What I hate the most about today's language and literature departments is how easily they believe in their own irrelevance and how apologetic they are inclined to feel about their own existence. While going through my daily blogroll I just encountered the following announcement: "Professor Scott Calhoun of Cedarville University in Ohio has found a modern approach that avoids the pitfalls of Moby Dick or The Scarlet Letter. Old stories don't have the messages that resonate with the modern college students. They've found other spokesmen for the current generation.All are welcome to an academic conference scheduled for October 2 at North Carolina Central University in Durham. No coincidence that U2 will be performing in Raleigh, NC, that weekend. The academic conference is all about U2.U2: The Hype and the Feedback will feature guest speakers delivering lectures that relate to English literature studies, but without the great white whale."
Academic conferences and doctoral dissertations on rock stars only turn our field into one huge joke. With all due respect towards U2, what they do has nothing to do with literature. We can "analyze" their lyrics for fun (say, at a drunken party this type of "analysis" always entertains people). But trying to milk their songs for enough content to be discussed at an academic conference is pointless.
The idea behind this joke of a conference is that students find classical literary texts "irrelevant." This attitude betrays the pedagogical impotence of the teachers who are incapable of helping their students discover the beauty of these texts. Such professors think that conferences on rock stars and classes dedicated to analyzing the lyrics of what are in reality very silly songs will make them seem cool and hip to the students. Of course, they will achieve some easy popularity with the C-students who want a course where no work needs to be done and no intellectual effort expanded. But I don't think that smart, motivated students who actually want to get an education and not just have a good time will be interested.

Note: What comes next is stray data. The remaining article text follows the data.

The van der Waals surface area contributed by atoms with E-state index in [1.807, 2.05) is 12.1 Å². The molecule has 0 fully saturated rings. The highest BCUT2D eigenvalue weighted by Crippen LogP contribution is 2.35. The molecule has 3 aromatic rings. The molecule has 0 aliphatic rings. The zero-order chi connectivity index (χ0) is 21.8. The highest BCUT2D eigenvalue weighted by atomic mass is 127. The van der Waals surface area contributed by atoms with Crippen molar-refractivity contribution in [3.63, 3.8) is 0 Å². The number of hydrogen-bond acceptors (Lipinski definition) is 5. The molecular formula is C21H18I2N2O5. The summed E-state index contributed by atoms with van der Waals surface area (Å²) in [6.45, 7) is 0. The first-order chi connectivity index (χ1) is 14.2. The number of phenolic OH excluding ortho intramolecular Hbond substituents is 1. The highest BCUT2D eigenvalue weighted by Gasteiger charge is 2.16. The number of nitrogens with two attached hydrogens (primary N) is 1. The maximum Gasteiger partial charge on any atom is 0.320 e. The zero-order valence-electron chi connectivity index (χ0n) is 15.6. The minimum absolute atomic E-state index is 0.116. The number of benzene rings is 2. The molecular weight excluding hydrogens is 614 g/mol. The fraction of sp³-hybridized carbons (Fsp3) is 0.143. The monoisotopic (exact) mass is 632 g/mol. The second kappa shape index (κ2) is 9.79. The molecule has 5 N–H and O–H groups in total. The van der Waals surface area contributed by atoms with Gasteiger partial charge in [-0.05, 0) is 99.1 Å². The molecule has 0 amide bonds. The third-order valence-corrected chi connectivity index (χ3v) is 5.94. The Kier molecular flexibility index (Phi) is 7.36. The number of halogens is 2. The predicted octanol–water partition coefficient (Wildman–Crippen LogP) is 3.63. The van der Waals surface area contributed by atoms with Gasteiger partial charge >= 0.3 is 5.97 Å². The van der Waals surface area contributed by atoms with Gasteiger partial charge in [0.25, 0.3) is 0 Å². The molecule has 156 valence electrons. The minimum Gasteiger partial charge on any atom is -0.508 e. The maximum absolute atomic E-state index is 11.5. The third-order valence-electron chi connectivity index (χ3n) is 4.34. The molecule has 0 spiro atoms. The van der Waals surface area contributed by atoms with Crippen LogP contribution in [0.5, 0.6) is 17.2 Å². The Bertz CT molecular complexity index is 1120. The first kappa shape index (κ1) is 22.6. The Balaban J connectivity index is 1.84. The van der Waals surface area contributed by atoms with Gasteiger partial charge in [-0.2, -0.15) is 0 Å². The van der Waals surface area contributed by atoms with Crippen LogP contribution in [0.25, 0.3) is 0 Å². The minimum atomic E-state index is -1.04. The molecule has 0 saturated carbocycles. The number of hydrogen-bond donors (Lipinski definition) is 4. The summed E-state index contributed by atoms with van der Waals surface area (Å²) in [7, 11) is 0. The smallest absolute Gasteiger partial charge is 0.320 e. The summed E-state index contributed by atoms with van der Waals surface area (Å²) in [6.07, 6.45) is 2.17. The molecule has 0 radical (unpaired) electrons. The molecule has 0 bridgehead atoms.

As to "irrelevant" canonical texts, I don't want to blow my own trumpet too much here, but when I was teaching Cervantes to high school kids ages 13-16 (as an extracurricular course), I couldn't force them to go home 45 minutes after the end of class. Even after I started walking away from the classroom, the students kept following me and trying to continue the discussion of Don Quijote. If it's possible to make Cervantes relevant to a 15-year-old, I don't see why it would be all that hard to make The Scarlett Letter relevant to a 19-year-old.
I hate it when people try to present the younger generation as stupid and only interested in texting and Facebook. Today's students are great. They are smart, motivated and they are dying for someone to introduce them to the finer things in life. They are perfectly capable of finding out everything they need about U2 on their own. It's our help with understanding Cervantes, Jane Austen, Flaubert, and Thomas Mann that they need. Let's not let them down and substitute real education with senseless blabber about equally meaningless songs.